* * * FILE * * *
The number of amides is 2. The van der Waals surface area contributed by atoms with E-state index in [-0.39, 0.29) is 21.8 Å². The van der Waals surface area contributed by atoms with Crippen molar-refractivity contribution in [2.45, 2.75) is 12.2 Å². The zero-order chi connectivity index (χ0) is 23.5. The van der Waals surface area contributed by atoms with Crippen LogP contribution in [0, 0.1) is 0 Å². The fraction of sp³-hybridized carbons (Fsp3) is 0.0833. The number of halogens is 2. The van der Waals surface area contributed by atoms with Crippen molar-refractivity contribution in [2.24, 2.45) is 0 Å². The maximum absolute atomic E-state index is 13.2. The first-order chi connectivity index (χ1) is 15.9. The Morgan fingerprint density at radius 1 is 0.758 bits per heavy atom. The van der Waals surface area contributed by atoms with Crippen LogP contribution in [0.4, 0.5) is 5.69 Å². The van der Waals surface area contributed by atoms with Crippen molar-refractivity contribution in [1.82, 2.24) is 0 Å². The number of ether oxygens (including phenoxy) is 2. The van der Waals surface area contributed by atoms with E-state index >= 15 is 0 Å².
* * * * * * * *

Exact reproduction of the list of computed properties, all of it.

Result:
The number of amides is 2. The van der Waals surface area contributed by atoms with E-state index in [-0.39, 0.29) is 21.8 Å². The van der Waals surface area contributed by atoms with Crippen molar-refractivity contribution in [2.45, 2.75) is 12.2 Å². The zero-order chi connectivity index (χ0) is 23.5. The van der Waals surface area contributed by atoms with Crippen LogP contribution in [0, 0.1) is 0 Å². The fraction of sp³-hybridized carbons (Fsp3) is 0.0833. The number of halogens is 2. The van der Waals surface area contributed by atoms with Crippen molar-refractivity contribution in [2.24, 2.45) is 0 Å². The maximum absolute atomic E-state index is 13.2. The first-order chi connectivity index (χ1) is 15.9. The Morgan fingerprint density at radius 1 is 0.758 bits per heavy atom. The van der Waals surface area contributed by atoms with Crippen LogP contribution in [0.4, 0.5) is 5.69 Å². The van der Waals surface area contributed by atoms with Crippen molar-refractivity contribution in [1.82, 2.24) is 0 Å². The number of ether oxygens (including phenoxy) is 2. The van der Waals surface area contributed by atoms with E-state index >= 15 is 0 Å².